“We will appoint dedicated officers in the Foreign Office and our Embassy in Tripoli who will accompany the campaign group to meetings with the Libyan government to negotiate compensation, the first of which will be in the next few weeks.”
DUP MP Jeffrey Donaldson welcomed the statement by the Prime Minister and said “he will hold him to his word”.
The Lagan Valley representative added: “It is our expectation that the Government will now provide diplomatic support for our efforts to secure compensation from the Libyan government for the victims of IRA terrorism.
“We are hoping to send out a delegation to Libya early in October to meet their representatives to discuss the issue of compensation.
“Hopefully now Great Britain will stand with us in our fight to secure proper recognition from the Libyan government for the suffering inflicted on so many lives because of their state sponsorship of the IRA.
“This turnaround would not have happened had it not been for the determination and courage displayed by those victims and we hope that the Libyan government will now change their view in the way our own Government has been forced to change their stance.”
DUP MP Nigel Dodds said he and other MPs had campaigned for Government support for the victims for many years.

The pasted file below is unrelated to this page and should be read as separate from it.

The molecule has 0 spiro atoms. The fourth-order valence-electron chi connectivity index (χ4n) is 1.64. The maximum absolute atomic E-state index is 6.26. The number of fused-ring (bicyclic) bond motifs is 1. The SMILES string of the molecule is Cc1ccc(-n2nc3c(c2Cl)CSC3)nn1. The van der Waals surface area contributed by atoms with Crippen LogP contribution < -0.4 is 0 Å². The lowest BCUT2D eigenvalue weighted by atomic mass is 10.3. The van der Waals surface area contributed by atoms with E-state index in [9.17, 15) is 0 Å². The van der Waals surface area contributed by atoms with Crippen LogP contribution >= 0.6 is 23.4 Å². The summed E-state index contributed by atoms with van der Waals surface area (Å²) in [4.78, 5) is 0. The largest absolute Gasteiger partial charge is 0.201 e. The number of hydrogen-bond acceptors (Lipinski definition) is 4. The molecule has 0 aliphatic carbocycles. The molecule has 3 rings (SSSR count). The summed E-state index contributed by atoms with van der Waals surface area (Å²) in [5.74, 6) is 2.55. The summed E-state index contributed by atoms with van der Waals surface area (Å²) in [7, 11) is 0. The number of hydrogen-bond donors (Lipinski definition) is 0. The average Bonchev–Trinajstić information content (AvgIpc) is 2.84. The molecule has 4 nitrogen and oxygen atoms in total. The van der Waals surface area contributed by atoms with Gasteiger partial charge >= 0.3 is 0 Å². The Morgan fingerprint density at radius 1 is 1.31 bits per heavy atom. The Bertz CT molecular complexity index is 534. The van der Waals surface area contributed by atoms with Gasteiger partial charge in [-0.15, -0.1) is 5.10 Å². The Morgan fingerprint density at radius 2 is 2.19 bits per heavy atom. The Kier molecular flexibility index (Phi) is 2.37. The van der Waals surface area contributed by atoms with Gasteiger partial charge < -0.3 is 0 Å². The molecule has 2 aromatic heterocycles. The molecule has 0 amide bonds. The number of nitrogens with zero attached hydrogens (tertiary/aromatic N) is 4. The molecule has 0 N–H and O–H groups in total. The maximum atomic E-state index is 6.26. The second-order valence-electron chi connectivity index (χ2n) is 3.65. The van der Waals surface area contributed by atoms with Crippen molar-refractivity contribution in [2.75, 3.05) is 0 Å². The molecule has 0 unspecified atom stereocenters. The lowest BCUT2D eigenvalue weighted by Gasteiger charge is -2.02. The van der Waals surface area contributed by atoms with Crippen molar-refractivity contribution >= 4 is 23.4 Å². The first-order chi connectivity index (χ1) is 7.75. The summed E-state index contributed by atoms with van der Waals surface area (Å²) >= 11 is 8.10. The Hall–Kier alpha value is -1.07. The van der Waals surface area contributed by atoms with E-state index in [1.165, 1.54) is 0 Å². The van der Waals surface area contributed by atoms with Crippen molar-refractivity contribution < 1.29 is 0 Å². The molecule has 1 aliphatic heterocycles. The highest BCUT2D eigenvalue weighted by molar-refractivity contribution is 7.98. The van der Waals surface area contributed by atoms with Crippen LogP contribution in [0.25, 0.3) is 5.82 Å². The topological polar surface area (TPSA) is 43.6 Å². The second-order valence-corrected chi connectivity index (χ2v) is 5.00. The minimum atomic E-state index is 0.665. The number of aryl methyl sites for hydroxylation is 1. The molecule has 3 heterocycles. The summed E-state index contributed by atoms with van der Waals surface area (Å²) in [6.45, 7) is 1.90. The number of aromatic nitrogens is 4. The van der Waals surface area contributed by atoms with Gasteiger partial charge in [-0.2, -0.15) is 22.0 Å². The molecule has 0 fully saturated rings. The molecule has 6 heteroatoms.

“I think the Government’s approach up until now has been sadly lacking and has not put the needs of victims first.
“The proactive approach of other governments has to be contrasted with what has heretofore been a lacklustre approach by the Government.”
But he said the move was: “Welcome, if belated. It is good news for the victims.”
Victims’ campaigner Willie Frazer, from Families Acting for Innocent Relatives, said: “The Government did us a favour by letting the Libyan terrorist out.
“This is the biggest U-turn any Prime Minister has done. It just shows you, it is nine years we have been at it and we are finally starting to get there.
“From all angles it is looking very good and we have to welcome it although it is unfortunate he did not do it when we told him he should.
“When the cause is just you should not have to fight with your own Government for it. But there still is a long way to go.”
The US has already secured compensation totalling 1.5 billion dollars for American victims of Libyan-sponsored terror.
On Sunday it was also revealed that Mr Brown wrote to lawyers for the British victims last year to tell them that it would not be “appropriate” for ministers to press Colonel Gaddafi on the issue because it might jeopardise relations with Libya.
Downing Street rejected suggestions that the PM was fearful of undermining lucrative oil and trade deals, and Mr Brown’s close Cabinet ally Ed Balls said the overriding objective was to encourage Libya to cooperate over terrorism and nuclear proliferation.
A lawyer for the victims, Jason McCue, said he was “overjoyed” by Mr Brown’s support, which he suggested could enable a compensation claim “to be cleared up within a matter of weeks”.
Mr McCue said it was “a great day for victims” because Gordon Brown had made a “principled decision” that “listened to ordinary folk rather than bureaucrats”.
“I am confident that his moral and logistical backing for the British victims of Libyan semtex will ensure that they now receive justice and compensation, as did the US victims when they received the support of their president,” he said.